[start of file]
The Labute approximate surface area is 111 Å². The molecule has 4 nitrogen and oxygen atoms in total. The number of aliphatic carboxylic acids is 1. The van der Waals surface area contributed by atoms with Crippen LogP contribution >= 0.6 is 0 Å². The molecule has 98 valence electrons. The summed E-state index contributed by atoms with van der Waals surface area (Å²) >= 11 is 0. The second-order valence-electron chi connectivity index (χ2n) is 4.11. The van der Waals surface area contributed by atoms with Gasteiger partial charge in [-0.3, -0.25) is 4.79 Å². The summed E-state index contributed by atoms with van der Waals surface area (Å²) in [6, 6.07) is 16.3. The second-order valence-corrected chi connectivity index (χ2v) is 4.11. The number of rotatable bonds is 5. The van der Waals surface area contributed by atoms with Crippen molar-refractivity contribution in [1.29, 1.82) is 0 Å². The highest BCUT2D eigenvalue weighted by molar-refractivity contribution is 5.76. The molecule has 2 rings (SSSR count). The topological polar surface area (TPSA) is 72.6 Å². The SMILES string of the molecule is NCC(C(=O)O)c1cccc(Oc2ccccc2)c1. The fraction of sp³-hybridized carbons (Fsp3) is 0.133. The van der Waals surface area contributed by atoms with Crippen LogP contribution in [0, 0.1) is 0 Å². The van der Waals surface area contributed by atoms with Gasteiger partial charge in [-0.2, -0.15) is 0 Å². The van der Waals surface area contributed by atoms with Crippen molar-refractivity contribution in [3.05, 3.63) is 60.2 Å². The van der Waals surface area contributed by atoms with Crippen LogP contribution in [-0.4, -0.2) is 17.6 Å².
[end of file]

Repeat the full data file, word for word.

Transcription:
The Labute approximate surface area is 111 Å². The molecule has 4 nitrogen and oxygen atoms in total. The number of aliphatic carboxylic acids is 1. The van der Waals surface area contributed by atoms with Crippen LogP contribution >= 0.6 is 0 Å². The molecule has 98 valence electrons. The summed E-state index contributed by atoms with van der Waals surface area (Å²) >= 11 is 0. The second-order valence-electron chi connectivity index (χ2n) is 4.11. The van der Waals surface area contributed by atoms with Gasteiger partial charge in [-0.3, -0.25) is 4.79 Å². The summed E-state index contributed by atoms with van der Waals surface area (Å²) in [6, 6.07) is 16.3. The second-order valence-corrected chi connectivity index (χ2v) is 4.11. The number of rotatable bonds is 5. The van der Waals surface area contributed by atoms with Crippen molar-refractivity contribution in [1.29, 1.82) is 0 Å². The highest BCUT2D eigenvalue weighted by molar-refractivity contribution is 5.76. The molecule has 2 rings (SSSR count). The topological polar surface area (TPSA) is 72.6 Å². The SMILES string of the molecule is NCC(C(=O)O)c1cccc(Oc2ccccc2)c1. The fraction of sp³-hybridized carbons (Fsp3) is 0.133. The van der Waals surface area contributed by atoms with Crippen LogP contribution in [0, 0.1) is 0 Å². The van der Waals surface area contributed by atoms with Gasteiger partial charge in [-0.2, -0.15) is 0 Å². The van der Waals surface area contributed by atoms with Crippen molar-refractivity contribution in [3.05, 3.63) is 60.2 Å². The van der Waals surface area contributed by atoms with Crippen LogP contribution in [-0.4, -0.2) is 17.6 Å².